Derrick Brooks could be part of a very special Hall of Fame class in five years.
After 14 distinguished seasons with the Tampa Bay Buccaneers, the 11-time Pro Bowl linebacker is mulling retirement following his release from the franchise he nurtured for so long.
If Brooks decides he has played his final game, he will be eligible for the Pro Football Hall of Fame Class of 2014 and could be joined by some illustrious company.
Players and coaches must wait five years following retirement before they are considered for induction into the shrine of excellence in Canton, Ohio. If Brooks is on the ballot for 2014, he could find himself in the same class as quarterback Brett Favre and coaches Tony Dungy and Mike Holmgren.
As Tampa Bay's representative on the Hall of Fame voting panel, I consider Brooks and Favre sure first-ballot Hall of Famers. Dungy and Holmgren have forged very impressive accomplishments as NFL coaches, but there are hints Holmgren's retirement could be short-lived.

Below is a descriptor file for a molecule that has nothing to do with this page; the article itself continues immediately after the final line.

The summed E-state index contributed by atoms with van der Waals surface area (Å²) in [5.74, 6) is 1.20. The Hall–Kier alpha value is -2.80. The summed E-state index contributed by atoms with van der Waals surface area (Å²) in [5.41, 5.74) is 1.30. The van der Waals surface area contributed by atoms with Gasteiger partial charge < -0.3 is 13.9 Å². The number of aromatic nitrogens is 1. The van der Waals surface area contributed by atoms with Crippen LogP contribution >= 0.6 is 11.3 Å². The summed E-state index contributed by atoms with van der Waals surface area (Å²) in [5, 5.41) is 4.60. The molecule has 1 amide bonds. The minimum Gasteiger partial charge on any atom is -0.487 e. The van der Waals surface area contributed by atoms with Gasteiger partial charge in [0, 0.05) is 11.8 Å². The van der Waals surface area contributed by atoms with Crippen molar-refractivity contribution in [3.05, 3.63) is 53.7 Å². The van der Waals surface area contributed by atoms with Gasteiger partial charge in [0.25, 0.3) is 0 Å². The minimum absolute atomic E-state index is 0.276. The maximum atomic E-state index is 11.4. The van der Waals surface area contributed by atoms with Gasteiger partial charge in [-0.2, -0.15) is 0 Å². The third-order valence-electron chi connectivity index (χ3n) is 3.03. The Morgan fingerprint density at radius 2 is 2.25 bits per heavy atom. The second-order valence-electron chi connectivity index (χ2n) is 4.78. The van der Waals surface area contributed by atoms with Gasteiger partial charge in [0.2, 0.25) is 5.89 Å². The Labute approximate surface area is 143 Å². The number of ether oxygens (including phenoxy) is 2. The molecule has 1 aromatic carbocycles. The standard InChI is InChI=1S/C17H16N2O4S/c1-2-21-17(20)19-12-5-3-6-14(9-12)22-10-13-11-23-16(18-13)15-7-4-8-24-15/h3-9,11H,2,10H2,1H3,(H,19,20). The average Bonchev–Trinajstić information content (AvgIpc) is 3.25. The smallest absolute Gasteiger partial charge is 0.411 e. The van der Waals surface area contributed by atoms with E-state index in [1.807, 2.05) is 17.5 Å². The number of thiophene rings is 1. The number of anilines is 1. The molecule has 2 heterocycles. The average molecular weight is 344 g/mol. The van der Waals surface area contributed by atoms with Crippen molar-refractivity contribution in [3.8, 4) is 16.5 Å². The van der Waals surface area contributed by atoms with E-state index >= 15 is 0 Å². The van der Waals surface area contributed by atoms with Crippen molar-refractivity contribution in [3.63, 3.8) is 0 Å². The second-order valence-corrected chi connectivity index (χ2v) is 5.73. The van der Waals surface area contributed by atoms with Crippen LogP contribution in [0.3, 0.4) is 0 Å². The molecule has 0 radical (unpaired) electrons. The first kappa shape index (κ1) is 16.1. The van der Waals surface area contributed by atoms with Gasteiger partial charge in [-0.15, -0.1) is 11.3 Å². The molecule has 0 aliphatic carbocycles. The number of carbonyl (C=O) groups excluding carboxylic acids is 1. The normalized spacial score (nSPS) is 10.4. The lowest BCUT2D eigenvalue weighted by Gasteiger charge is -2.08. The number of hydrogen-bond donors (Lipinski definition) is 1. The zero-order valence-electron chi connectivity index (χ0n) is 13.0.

Brooks has been a singular player who defined the position of weakside linebacker for a generation. His unique skills helped Tampa Bay's Cover 2 defense evolve into a dominant scheme that spread throughout the league.
It would be fitting for Brooks and Dungy to walk into the Hall of Fame together. They arrived a year apart in Tampa and, together with Warren Sapp and John Lynch, they quickly established the Bucs as an elite defensive team.
Sapp and Lynch, both eligible for the Class of 2013, could precede Brooks into Canton.
Lynch may face some initial resistance because the safety position has a tendency to be undervalued. Sapp's harsh relationship with the media could impact his chances, but there's little doubt he had a major impact on the game.
Defensive tackle Albert Haynesworth, who just signed a huge contract with the Washington Redskins, isn't in Sapp's class as a disruptive inside presence.
Brooks, Favre, Dungy and Holmgren. Sounds like a law firm. The Hall of Fame Class of 2014 has a chance to be one of a kind.